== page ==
Avoiding Lines: The Long and the Short of It
by Rick Steves
As far as I'm concerned, there are two IQs for travelers: those who queue ... and those who don't. If you plan ahead, you can avoid nearly every line that tourists suffer through (except for security checks).
Many museums are free one day a month -- a great deal for locals. But for visitors, it's generally worth paying the entrance fee on a different day to avoid the hordes on a museum's free day. The Sistine Chapel feels more like the Sardine Chapel when it's open and free on the last Sunday of the month.
At popular sights, it can help to arrive early or go late. At St. Peter's Basilica at
Even at the most packed sights, there's often a strategy or shortcut that can break you out of the herd, whether it's a side entrance with a shorter wait, a guided tour that includes last-minute reservations, a better place in town to pick up your ticket, or a pass with line-skipping privileges.
Grand as the
At St. Mark's Basilica in Venice, you can either snake slowly through an endless line, or go instead to a nearby church to check a large bag -- then walk right to the front of the basilica's line, show your bag-claim tag, and head on in (go figure).
Fortunately, many popular sights sell reserved tickets with entry times (often with a small booking fee that's well worth it). A reservation system helps blockbuster sights handle a huge volume of visitors efficiently by spreading the crowds throughout the day. For example, Granada's Alhambra in Spain smoothly admits nearly 8,000 visitors daily. Some sights even require reservations, such as the Reichstag in Berlin, Leonardo's Last Supper in Milan, and the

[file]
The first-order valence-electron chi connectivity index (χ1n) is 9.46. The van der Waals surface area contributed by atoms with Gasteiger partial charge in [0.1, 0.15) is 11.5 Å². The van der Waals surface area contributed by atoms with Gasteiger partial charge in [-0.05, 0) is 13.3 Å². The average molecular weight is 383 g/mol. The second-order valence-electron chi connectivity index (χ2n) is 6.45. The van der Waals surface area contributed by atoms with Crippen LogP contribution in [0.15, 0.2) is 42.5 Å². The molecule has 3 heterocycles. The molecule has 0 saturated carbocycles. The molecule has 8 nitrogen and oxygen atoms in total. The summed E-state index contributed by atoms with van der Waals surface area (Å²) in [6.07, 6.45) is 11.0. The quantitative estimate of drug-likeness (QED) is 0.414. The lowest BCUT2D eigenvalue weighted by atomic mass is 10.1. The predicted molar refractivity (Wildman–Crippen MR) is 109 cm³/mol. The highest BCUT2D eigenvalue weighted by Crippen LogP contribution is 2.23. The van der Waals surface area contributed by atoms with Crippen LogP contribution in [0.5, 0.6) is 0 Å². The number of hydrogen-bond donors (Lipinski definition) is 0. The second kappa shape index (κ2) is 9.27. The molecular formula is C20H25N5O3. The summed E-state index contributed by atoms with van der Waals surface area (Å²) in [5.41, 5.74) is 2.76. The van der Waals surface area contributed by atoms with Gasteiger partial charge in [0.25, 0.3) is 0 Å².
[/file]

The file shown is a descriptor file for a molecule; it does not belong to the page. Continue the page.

Reservations are especially helpful at places popular with cruise excursions and big-bus tour groups, such as Germany's fairy-tale Neuschwanstein Castle. If you arrive without a reservation, you'll wait in line, find that tickets are sold out, or both. Those who've booked ahead can just show up at their reserved entry time and breeze right in. It's worth giving up some spontaneity in order to save time.
Some sights are notorious for grueling waits. These include the Eiffel Tower, Rome's
Many tourist destinations offer a city-wide sightseeing pass (or "tourist card"), which includes free or discounted entrance to many or most sights -- and sometimes covers public transit as well -- for a certain amount of time (usually intervals of 24 hours). Do the math: Compare the price of the pass to the total of what you'd pay for individual admissions. Even if the cost is about the same, remember that time is money. These passes are almost always worthwhile if they allow you to bypass long admission lines.
Combo-tickets combine admission to a larger sight with entry to a lesser sight or two that few people would pay to see. The bad news: You have to pay for multiple sights to visit one. The good news: You can bypass the line at the congested sight by buying your ticket at a less-popular sister sight. You can wait up to an hour to get into Rome's Colosseum or Venice's Doge's Palace -- or buy a combo-ticket (at another participating yet less-crowded site -- in these cases, Rome's Palatine Hill or Venice's
Whether you have a combo-ticket or pass, never wait at the back of the line if there's any chance you can skip it. Don't be shy: March straight to the front and wave your pass or ticket. If you really do have to wait with everyone else, they'll let you know.
My bottom line about sightseeing in Europe: Be a smart traveler.
If there's a line, there's usually a way to avoid it.
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Vacations & Travel "Avoiding Lines: The Long and the Short of It"